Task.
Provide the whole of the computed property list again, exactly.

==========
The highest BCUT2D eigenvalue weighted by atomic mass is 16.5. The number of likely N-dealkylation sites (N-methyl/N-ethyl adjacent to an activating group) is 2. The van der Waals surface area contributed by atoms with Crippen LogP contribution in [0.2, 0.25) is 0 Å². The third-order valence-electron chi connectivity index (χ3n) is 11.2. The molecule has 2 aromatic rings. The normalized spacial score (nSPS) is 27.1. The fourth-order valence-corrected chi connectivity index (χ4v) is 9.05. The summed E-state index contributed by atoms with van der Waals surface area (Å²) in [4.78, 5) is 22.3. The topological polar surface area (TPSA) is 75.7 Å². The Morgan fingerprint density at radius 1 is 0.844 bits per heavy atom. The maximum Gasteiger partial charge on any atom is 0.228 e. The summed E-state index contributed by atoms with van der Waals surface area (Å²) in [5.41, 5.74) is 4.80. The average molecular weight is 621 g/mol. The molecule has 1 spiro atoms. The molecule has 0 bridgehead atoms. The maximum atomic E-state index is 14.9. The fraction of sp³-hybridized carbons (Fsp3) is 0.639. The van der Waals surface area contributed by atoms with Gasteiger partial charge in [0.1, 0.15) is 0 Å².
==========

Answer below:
The highest BCUT2D eigenvalue weighted by atomic mass is 16.5. The number of likely N-dealkylation sites (N-methyl/N-ethyl adjacent to an activating group) is 2. The van der Waals surface area contributed by atoms with Crippen LogP contribution in [0.2, 0.25) is 0 Å². The third-order valence-electron chi connectivity index (χ3n) is 11.2. The molecule has 2 aromatic rings. The normalized spacial score (nSPS) is 27.1. The fourth-order valence-corrected chi connectivity index (χ4v) is 9.05. The summed E-state index contributed by atoms with van der Waals surface area (Å²) in [4.78, 5) is 22.3. The topological polar surface area (TPSA) is 75.7 Å². The Morgan fingerprint density at radius 1 is 0.844 bits per heavy atom. The maximum Gasteiger partial charge on any atom is 0.228 e. The summed E-state index contributed by atoms with van der Waals surface area (Å²) in [5.41, 5.74) is 4.80. The average molecular weight is 621 g/mol. The molecule has 1 spiro atoms. The molecule has 0 bridgehead atoms. The maximum atomic E-state index is 14.9. The fraction of sp³-hybridized carbons (Fsp3) is 0.639. The van der Waals surface area contributed by atoms with Gasteiger partial charge in [0.1, 0.15) is 0 Å².